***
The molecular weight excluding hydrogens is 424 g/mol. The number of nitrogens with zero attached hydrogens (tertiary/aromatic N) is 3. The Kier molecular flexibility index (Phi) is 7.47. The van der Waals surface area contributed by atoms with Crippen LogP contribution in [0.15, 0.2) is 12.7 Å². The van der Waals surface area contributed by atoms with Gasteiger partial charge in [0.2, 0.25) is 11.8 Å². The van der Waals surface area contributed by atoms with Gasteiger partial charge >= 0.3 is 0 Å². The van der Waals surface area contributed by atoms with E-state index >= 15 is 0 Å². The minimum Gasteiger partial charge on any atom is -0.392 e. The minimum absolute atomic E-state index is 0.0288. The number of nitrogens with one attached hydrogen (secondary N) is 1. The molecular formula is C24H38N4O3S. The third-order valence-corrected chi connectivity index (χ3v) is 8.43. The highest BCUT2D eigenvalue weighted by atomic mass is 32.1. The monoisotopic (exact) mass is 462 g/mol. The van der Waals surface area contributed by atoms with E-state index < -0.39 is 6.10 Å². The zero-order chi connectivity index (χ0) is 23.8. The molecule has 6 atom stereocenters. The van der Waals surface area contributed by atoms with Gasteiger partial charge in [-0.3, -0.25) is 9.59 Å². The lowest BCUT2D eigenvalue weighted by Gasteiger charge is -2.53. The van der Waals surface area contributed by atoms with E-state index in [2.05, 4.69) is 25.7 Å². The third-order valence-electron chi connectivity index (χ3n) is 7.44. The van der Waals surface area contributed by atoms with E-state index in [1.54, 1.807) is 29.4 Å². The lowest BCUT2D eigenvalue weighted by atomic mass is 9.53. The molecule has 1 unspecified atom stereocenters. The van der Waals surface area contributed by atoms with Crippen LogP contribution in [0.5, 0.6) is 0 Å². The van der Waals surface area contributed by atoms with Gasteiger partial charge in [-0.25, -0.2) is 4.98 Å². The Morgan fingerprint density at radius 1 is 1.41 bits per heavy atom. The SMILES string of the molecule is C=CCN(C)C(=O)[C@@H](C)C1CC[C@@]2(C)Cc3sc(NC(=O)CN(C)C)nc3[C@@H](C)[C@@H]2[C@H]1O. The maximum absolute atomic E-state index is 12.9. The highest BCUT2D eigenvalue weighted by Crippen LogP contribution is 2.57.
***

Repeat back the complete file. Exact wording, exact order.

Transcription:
The molecular weight excluding hydrogens is 424 g/mol. The number of nitrogens with zero attached hydrogens (tertiary/aromatic N) is 3. The Kier molecular flexibility index (Phi) is 7.47. The van der Waals surface area contributed by atoms with Crippen LogP contribution in [0.15, 0.2) is 12.7 Å². The van der Waals surface area contributed by atoms with Gasteiger partial charge in [0.2, 0.25) is 11.8 Å². The van der Waals surface area contributed by atoms with Gasteiger partial charge >= 0.3 is 0 Å². The van der Waals surface area contributed by atoms with E-state index >= 15 is 0 Å². The minimum Gasteiger partial charge on any atom is -0.392 e. The minimum absolute atomic E-state index is 0.0288. The number of nitrogens with one attached hydrogen (secondary N) is 1. The molecular formula is C24H38N4O3S. The third-order valence-corrected chi connectivity index (χ3v) is 8.43. The highest BCUT2D eigenvalue weighted by atomic mass is 32.1. The monoisotopic (exact) mass is 462 g/mol. The van der Waals surface area contributed by atoms with E-state index < -0.39 is 6.10 Å². The zero-order chi connectivity index (χ0) is 23.8. The molecule has 6 atom stereocenters. The van der Waals surface area contributed by atoms with Gasteiger partial charge in [-0.3, -0.25) is 9.59 Å². The lowest BCUT2D eigenvalue weighted by Gasteiger charge is -2.53. The van der Waals surface area contributed by atoms with E-state index in [2.05, 4.69) is 25.7 Å². The third-order valence-electron chi connectivity index (χ3n) is 7.44. The van der Waals surface area contributed by atoms with E-state index in [1.54, 1.807) is 29.4 Å². The lowest BCUT2D eigenvalue weighted by atomic mass is 9.53. The molecule has 1 unspecified atom stereocenters. The van der Waals surface area contributed by atoms with Crippen LogP contribution in [0.5, 0.6) is 0 Å². The van der Waals surface area contributed by atoms with Gasteiger partial charge in [-0.25, -0.2) is 4.98 Å². The Morgan fingerprint density at radius 1 is 1.41 bits per heavy atom. The SMILES string of the molecule is C=CCN(C)C(=O)[C@@H](C)C1CC[C@@]2(C)Cc3sc(NC(=O)CN(C)C)nc3[C@@H](C)[C@@H]2[C@H]1O. The maximum absolute atomic E-state index is 12.9. The highest BCUT2D eigenvalue weighted by Crippen LogP contribution is 2.57.